Importance of gender-specific role models in vascular surgery.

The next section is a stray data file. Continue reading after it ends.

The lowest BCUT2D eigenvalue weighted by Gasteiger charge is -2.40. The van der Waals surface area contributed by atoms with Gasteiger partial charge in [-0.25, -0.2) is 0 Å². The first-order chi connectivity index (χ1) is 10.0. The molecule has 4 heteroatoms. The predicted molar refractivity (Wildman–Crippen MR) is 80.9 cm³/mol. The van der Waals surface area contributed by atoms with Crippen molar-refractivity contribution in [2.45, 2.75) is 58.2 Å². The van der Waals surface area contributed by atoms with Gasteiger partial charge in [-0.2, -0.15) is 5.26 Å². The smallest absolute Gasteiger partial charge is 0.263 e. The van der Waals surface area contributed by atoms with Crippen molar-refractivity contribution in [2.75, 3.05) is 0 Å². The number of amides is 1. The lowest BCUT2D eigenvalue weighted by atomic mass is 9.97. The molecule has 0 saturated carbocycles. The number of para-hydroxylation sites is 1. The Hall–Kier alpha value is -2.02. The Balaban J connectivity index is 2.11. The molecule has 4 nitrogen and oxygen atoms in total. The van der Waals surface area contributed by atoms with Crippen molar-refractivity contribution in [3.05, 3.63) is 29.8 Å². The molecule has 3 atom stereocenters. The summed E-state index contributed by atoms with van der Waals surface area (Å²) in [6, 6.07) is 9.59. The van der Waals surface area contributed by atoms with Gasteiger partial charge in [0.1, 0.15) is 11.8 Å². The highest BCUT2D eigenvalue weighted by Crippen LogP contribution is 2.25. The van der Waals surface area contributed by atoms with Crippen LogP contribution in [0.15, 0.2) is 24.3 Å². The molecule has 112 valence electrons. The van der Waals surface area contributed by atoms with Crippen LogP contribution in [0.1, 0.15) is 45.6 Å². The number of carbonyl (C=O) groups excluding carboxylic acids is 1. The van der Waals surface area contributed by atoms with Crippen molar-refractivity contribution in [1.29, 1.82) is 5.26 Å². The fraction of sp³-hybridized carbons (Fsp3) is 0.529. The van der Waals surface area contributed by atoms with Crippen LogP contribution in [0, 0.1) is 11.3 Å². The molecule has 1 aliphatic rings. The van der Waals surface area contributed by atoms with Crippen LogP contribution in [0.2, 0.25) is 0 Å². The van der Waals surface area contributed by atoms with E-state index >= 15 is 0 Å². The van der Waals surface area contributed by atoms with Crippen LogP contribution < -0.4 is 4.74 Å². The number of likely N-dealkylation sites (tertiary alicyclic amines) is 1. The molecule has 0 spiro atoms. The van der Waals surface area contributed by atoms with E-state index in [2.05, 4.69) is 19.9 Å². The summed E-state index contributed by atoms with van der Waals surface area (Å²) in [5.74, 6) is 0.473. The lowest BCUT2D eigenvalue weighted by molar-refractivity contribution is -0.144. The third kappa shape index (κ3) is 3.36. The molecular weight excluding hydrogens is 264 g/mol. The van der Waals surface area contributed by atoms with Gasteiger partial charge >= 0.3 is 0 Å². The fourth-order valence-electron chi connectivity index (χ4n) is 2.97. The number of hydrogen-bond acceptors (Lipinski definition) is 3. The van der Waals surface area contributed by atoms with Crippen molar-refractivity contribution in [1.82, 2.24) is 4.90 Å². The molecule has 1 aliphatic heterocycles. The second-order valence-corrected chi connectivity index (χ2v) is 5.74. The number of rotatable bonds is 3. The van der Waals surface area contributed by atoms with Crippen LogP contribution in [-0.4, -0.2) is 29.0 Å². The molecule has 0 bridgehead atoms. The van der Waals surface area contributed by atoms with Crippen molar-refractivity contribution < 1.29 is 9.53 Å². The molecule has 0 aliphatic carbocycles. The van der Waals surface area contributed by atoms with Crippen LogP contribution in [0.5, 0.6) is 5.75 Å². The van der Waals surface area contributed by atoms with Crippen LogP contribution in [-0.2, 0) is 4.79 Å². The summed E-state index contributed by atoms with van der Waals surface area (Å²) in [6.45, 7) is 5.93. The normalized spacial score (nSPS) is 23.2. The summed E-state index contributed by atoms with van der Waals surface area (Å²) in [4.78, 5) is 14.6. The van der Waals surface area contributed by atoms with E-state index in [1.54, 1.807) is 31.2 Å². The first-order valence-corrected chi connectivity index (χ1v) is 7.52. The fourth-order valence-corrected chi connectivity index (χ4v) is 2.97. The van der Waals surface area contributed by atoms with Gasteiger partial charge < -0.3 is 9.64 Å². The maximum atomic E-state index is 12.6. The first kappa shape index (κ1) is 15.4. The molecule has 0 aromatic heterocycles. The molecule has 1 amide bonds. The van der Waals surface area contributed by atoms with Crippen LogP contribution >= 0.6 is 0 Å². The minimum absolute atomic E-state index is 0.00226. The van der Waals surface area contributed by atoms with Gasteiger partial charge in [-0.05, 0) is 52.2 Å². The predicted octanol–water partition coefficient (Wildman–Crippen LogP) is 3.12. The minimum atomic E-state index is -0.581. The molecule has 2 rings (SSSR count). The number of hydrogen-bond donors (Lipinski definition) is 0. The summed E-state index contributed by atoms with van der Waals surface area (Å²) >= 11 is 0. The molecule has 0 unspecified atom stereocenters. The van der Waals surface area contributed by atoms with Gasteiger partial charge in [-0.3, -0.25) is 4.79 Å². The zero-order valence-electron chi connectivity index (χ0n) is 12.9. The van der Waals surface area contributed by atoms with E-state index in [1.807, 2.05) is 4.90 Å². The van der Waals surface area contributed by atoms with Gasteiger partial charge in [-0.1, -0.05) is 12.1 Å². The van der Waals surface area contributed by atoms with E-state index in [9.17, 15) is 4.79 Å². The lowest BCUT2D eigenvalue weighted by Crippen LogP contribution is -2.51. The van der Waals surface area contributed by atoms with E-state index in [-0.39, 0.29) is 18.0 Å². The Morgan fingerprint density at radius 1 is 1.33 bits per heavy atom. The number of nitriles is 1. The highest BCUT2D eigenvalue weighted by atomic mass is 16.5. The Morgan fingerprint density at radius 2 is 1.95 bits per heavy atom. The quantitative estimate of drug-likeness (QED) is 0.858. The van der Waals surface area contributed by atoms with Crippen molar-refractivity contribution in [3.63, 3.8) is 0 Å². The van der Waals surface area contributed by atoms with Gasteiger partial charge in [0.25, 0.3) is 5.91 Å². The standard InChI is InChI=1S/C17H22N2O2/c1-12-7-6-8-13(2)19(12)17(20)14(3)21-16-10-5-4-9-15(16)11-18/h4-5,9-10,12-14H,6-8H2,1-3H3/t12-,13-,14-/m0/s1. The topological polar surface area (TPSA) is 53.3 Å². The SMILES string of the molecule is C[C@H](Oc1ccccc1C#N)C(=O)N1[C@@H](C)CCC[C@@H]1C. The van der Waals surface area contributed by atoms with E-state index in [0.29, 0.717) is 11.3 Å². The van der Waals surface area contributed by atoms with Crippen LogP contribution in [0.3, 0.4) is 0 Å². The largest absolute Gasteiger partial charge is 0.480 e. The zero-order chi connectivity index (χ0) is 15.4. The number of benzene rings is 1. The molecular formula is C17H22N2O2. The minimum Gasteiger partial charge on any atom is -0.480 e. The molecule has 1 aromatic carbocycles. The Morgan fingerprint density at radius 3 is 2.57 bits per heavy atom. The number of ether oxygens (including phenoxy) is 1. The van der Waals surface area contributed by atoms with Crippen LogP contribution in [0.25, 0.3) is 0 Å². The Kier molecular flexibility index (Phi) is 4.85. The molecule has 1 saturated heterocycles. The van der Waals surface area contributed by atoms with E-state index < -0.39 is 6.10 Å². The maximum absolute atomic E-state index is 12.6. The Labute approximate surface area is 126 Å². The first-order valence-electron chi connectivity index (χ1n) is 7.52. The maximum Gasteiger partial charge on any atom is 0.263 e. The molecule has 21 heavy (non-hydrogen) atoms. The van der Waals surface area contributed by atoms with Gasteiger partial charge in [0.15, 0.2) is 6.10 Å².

The percentage of female physicians selecting vascular surgery for residency and/or fellowship lags behind percentages in general surgery selections. A number of factors, such as mentorship, gender biases, lifestyle, and job characteristics, have been proposed as explanations for the lower percentage of applicants. The purpose of this study was to investigate whether selective lifestyle, mentorship, and associated job considerations were more commonly identified by female vascular surgeons during their decision-making process for their specialty. The study used a survey sent to vascular surgery residents and fellows. Questions were related to mentorship, lifestyle, and job characteristics and were analyzed using a series of bivariate comparisons. The findings suggest that both men and women rarely report a female mentor in medical school, and that female vascular surgeons were less likely than others to have children. As in other studies, we found that females lack female role models during medical school. With respect to career choice, no lifestyle or job characteristics were statistically different between female vascular surgeons and male counterparts. This finding contrasts with previous reports. This study confirms the lack of female mentorship in vascular surgery and questions the importance of job and lifestyle characteristics in relation to career selection.
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